Public Service Broadcasting (PSB) came onto the unusually high stage at the Islington Assembly Hall, for a Bowel Cancer UK charity gig, after an incongruous opening by comedians, Rob Deering and Ed Byrne. Joined by their stage band, they began with the other-worldly, ‘Sputnik’.

The seven minute electronic soundscape, about the launch of the Russian satellite of the same name, served as a good introduction for the uninitiated. For PSB’s shtick is to put historic voice recordings to music.

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“This is the beginning of a new era for mankind; the era of man’s cosmic existence” – announced a voice-over, as the band folded new instruments into the soundscape; before taking them away, occasionally leaving only the sound of the iconic beeps from the first ever artificial Earth satellite in space.

The tune is from their 2015 release, ‘The Race For Space’, an album dedicated to the spaceflight innovation wars between America and the USSR from the 1950s-70s. When the music faded, the band left only the time-marked phrase – “We have added a new word to our vocabulary – Sputnik,” to hang in the air.

The band like to build up dramatic grooves, through deep synths and soaring guitars, to create a bed for the emotionless dialogue they use. This has the effect of giving the vocal record, of such prominent historical moments, the gravitas it perhaps deserves.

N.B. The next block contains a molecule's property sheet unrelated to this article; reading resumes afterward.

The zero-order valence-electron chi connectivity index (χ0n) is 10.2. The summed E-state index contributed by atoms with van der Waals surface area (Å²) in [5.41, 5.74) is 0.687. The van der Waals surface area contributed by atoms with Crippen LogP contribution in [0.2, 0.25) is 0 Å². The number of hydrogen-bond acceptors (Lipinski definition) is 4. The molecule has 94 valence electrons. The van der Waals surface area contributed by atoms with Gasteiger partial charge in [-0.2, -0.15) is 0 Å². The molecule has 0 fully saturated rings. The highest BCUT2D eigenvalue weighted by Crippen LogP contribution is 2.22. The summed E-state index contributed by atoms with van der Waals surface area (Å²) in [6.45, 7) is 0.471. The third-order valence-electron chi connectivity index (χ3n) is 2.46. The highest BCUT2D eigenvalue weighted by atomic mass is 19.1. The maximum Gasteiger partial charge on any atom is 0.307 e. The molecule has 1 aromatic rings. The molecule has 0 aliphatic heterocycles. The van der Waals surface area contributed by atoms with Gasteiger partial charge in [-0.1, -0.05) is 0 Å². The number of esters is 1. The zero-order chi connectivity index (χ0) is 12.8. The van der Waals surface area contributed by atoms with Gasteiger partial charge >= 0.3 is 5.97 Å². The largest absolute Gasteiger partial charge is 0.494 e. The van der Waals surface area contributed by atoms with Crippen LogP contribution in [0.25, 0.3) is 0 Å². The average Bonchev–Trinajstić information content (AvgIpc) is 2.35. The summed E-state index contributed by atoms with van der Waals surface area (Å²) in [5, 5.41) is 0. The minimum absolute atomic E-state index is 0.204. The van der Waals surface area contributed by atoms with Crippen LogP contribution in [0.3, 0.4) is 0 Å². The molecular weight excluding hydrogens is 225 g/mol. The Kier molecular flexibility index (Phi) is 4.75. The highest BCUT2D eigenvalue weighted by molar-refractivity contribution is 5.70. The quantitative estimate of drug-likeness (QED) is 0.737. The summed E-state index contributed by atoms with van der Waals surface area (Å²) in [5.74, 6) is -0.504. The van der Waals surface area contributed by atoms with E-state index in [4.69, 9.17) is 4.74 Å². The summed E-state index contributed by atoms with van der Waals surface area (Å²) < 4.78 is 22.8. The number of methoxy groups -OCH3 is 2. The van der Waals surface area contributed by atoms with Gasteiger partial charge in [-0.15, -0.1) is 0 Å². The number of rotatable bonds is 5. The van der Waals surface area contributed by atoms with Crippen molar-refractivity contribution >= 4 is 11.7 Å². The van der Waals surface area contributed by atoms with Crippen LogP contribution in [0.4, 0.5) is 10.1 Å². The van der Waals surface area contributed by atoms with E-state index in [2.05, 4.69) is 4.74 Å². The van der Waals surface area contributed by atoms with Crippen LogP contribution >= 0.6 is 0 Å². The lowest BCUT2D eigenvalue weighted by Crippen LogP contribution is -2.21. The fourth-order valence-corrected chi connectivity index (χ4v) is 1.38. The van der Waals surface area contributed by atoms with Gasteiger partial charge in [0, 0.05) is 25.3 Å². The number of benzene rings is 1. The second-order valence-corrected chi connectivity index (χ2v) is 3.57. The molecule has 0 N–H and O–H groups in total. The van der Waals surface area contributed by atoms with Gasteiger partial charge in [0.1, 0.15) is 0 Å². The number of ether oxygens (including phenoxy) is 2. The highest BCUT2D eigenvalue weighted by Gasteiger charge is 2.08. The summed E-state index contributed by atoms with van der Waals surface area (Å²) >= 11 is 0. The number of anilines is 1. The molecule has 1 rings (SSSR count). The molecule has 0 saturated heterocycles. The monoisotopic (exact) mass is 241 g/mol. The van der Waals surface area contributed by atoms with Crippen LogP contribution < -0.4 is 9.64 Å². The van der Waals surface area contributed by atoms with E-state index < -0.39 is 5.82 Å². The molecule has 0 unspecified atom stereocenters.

So, there were lyrics but no live singing. And, as if to emphasise the lack of vocals, band leader, J. Willgoose Esq, communicated comically with the crowd through pre-recorded messages stored on his laptop.

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Regardless, with the help of a series of looped black-and-white videos playing behind them, the band lulled the crowd into a happy stupor; with the music allowing them to think romantically about various feats of human achievement.

The crowd awoke when PSB played ‘Spitfire’, a song about the WWII plane, from their first album. Before launching into the most famous of their space-themed tunes, ‘Go!’ The audience chanted the sound-offs, as encouraged by an enthusiastic bass player and the screens flashing “GO” and then “STAY”.

Willgoose, Esq, ditched the computerised voice to thank the crowd for supporting Bowel Cancer UK and walked off-stage. Only to return, with a three-piece horn section, to play their most bombastic song, ‘Gagarin’.

The closer was “Everest”, from their debut ‘Inform – Educate – Entertain’, that features the same George Mallory/JFK quote as the opener from ‘The Space Race’ – “Why must we climb Everest? Because it is there.” Perhaps a fitting sentiment for a charity attempting to find a cure for a deadly disease.

The crowd then impatiently hung around as Rob Deering drew out the winners of the charity raffle, before eventually wandering out, from what was, a meditative and compelling gig.Public Service Broadcasting - Islington Assembly Hall (24th Nov 2016)

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